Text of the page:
- The Washington Times - Friday, June 29, 2001

A federal appeals court yesterday unanimously reversed an order that Microsoft Corp. be split in two, saying U.S. District Court Judge Thomas Penfield Jackson's "serious judicial misconduct" during and after the landmark antitrust trial made him appear biased.
But the U.S. Court of Appeals for the District of Columbia agreed with Judge Jackson that the software giant holds a monopoly in personal computer operating systems and that some of its competitive practices amounted to illegal use of that monopoly.
The court also ordered a lower court to re-examine whether Microsoft illegally tied together separate software products and overturned a decision that the company illegally tried to monopolize the market for Internet browsers.
The court's ruling led the Justice Department and Microsoft's competitors to claim victory.
"I'm pleased to say that the court unanimously found that Microsoft engaged in unlawful conduct to maintain its dominant position in the computer operating systems. This is a significant victory," U.S. Attorney General John Ashcroft said at a news conference yesterday.
The Justice Department, 19 states and the District of Columbia sued Microsoft in May 1998, claiming the software developer tried to thwart competition. Microsoft appealed after Judge Jackson entered his final judgment June 7, 2000.
"This decision, unanimous and powerful, will provide the basis for remedies that fundamentally change Microsoft's conduct in the marketplace," said Connecticut Attorney General Richard Blumenthal, who helped lead the states' effort against Microsoft.
But neither side can claim an outright victory.
The seven-judge panel threw out part of the lower court's finding that Microsoft tried to monopolize the market for Internet browsers, leading Microsoft to claim victory.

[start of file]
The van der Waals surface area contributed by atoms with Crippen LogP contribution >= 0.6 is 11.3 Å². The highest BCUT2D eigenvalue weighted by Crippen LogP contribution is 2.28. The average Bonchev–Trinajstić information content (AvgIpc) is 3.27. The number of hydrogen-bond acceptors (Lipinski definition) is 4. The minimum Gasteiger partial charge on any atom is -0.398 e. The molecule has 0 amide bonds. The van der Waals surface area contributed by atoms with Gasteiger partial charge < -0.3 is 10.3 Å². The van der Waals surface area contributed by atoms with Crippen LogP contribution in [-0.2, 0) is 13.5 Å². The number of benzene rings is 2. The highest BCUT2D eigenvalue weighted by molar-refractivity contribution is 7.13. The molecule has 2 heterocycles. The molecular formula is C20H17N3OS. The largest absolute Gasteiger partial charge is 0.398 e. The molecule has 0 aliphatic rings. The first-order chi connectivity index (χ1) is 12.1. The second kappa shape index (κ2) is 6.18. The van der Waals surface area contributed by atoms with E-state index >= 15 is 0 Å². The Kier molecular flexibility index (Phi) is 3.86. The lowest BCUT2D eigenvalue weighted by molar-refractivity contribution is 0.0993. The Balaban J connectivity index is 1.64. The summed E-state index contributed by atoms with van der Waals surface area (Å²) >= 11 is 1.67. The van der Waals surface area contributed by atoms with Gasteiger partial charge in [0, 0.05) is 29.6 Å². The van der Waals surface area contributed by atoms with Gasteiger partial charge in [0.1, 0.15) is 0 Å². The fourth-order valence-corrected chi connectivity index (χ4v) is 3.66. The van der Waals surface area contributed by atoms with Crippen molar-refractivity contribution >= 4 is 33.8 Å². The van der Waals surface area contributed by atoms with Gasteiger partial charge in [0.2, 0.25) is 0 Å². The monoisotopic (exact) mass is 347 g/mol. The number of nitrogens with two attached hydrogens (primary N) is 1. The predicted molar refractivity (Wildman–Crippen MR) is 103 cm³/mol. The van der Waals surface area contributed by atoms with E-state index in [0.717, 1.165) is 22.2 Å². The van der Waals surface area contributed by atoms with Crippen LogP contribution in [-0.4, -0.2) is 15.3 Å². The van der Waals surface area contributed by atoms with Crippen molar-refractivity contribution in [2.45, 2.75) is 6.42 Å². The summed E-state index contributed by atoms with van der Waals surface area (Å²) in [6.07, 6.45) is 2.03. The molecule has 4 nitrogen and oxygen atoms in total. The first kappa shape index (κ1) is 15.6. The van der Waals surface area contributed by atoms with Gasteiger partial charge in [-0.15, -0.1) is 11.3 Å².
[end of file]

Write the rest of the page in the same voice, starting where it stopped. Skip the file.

"The ruling lifts the cloud of breakup over the company, reverses the tying claim and says clearly that we did not attempt to monopolize the browser market," Microsoft co-founder and Chief Software Architect Bill Gates said yesterday.
"We always said we thought a breakup was not going to take place. Today's ruling is very clear on reversing the district court in that area," Mr. Gates said.
The government and states could negotiate a settlement, appeal to the Supreme Court or go back to the lower court to seek new penalties.
White House spokesman Ari Fleischer said President Bush was withholding comment so the Justice Department could "review a very complicated legal decision."
The appeals court judges issued their 125-page ruling just before noon yesterday.
Shares of Microsoft, the Redmond, Wash., company founded in 1975, rose $1.60 to $72.74 yesterday on Nasdaq after trading was halted for two hours.
The decision boosted the Nasdaq 51 points, or 2.4 percent, and it closed at 2,125.
The Dow Jones Industrial Average rose 131 points, or 1.26 percent, closing at 10,566. Microsoft is a component of the 30-stock index.
After a 78-day trial, Judge Jackson ruled last year that Microsoft maintained a monopoly in the market for operating systems, attempted to gain a monopoly in the market for Internet browsers and illegally tied separate products, the Windows operating system and its Internet Explorer browser.